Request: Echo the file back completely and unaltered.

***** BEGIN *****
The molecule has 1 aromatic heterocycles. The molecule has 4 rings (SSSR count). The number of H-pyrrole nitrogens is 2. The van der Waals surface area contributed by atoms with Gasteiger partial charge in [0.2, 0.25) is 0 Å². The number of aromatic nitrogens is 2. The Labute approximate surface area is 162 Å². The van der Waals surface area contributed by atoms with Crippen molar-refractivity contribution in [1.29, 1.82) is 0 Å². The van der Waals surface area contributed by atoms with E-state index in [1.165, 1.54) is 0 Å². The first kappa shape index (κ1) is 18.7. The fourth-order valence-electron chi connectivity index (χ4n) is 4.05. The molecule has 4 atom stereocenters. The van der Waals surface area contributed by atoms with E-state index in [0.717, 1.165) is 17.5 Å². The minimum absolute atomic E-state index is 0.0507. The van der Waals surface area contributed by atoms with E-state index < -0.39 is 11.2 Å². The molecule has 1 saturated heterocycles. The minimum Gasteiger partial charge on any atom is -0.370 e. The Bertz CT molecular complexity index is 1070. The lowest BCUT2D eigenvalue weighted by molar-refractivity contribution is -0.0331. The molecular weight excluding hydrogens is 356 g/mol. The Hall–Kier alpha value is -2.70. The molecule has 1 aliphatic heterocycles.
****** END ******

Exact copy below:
The molecule has 1 aromatic heterocycles. The molecule has 4 rings (SSSR count). The number of H-pyrrole nitrogens is 2. The van der Waals surface area contributed by atoms with Gasteiger partial charge in [0.2, 0.25) is 0 Å². The number of aromatic nitrogens is 2. The Labute approximate surface area is 162 Å². The van der Waals surface area contributed by atoms with Crippen molar-refractivity contribution in [1.29, 1.82) is 0 Å². The van der Waals surface area contributed by atoms with E-state index in [1.165, 1.54) is 0 Å². The first kappa shape index (κ1) is 18.7. The fourth-order valence-electron chi connectivity index (χ4n) is 4.05. The molecule has 4 atom stereocenters. The van der Waals surface area contributed by atoms with E-state index in [0.717, 1.165) is 17.5 Å². The minimum absolute atomic E-state index is 0.0507. The van der Waals surface area contributed by atoms with E-state index < -0.39 is 11.2 Å². The molecule has 1 saturated heterocycles. The minimum Gasteiger partial charge on any atom is -0.370 e. The Bertz CT molecular complexity index is 1070. The lowest BCUT2D eigenvalue weighted by molar-refractivity contribution is -0.0331. The molecular weight excluding hydrogens is 356 g/mol. The Hall–Kier alpha value is -2.70. The molecule has 1 aliphatic heterocycles.